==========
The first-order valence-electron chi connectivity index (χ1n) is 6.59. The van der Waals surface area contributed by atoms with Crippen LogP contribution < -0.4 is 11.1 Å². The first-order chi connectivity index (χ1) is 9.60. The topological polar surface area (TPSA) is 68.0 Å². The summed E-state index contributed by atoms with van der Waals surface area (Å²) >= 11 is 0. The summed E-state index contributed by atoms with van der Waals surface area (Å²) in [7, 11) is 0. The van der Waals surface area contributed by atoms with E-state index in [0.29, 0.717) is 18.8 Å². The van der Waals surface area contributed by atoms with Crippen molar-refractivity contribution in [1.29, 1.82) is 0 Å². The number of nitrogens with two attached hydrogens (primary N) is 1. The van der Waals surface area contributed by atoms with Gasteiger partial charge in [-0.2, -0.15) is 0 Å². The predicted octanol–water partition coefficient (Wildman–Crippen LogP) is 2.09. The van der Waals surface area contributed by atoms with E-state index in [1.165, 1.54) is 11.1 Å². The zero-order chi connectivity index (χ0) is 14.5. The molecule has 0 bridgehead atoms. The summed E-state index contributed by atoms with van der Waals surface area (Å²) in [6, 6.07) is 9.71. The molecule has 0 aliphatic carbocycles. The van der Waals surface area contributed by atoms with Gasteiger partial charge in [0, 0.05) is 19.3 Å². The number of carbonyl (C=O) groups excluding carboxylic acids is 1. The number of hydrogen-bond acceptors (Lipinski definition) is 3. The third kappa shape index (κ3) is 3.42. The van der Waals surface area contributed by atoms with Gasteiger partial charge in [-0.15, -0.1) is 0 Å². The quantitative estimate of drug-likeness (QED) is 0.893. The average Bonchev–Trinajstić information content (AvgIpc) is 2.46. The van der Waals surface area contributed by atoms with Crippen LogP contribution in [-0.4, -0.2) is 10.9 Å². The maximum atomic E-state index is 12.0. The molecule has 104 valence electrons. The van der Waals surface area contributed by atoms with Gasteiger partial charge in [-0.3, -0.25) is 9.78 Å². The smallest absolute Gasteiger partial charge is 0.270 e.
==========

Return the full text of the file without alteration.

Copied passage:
The first-order valence-electron chi connectivity index (χ1n) is 6.59. The van der Waals surface area contributed by atoms with Crippen LogP contribution < -0.4 is 11.1 Å². The first-order chi connectivity index (χ1) is 9.60. The topological polar surface area (TPSA) is 68.0 Å². The summed E-state index contributed by atoms with van der Waals surface area (Å²) >= 11 is 0. The summed E-state index contributed by atoms with van der Waals surface area (Å²) in [7, 11) is 0. The van der Waals surface area contributed by atoms with E-state index in [0.29, 0.717) is 18.8 Å². The van der Waals surface area contributed by atoms with Crippen molar-refractivity contribution in [1.29, 1.82) is 0 Å². The number of nitrogens with two attached hydrogens (primary N) is 1. The van der Waals surface area contributed by atoms with Gasteiger partial charge in [-0.2, -0.15) is 0 Å². The predicted octanol–water partition coefficient (Wildman–Crippen LogP) is 2.09. The van der Waals surface area contributed by atoms with E-state index in [1.165, 1.54) is 11.1 Å². The zero-order chi connectivity index (χ0) is 14.5. The molecule has 0 bridgehead atoms. The summed E-state index contributed by atoms with van der Waals surface area (Å²) in [6, 6.07) is 9.71. The molecule has 0 aliphatic carbocycles. The van der Waals surface area contributed by atoms with Gasteiger partial charge in [0, 0.05) is 19.3 Å². The number of carbonyl (C=O) groups excluding carboxylic acids is 1. The number of hydrogen-bond acceptors (Lipinski definition) is 3. The third kappa shape index (κ3) is 3.42. The van der Waals surface area contributed by atoms with Gasteiger partial charge in [-0.15, -0.1) is 0 Å². The quantitative estimate of drug-likeness (QED) is 0.893. The average Bonchev–Trinajstić information content (AvgIpc) is 2.46. The van der Waals surface area contributed by atoms with Crippen LogP contribution in [-0.4, -0.2) is 10.9 Å². The maximum atomic E-state index is 12.0. The molecule has 104 valence electrons. The van der Waals surface area contributed by atoms with Gasteiger partial charge in [-0.3, -0.25) is 9.78 Å². The smallest absolute Gasteiger partial charge is 0.270 e.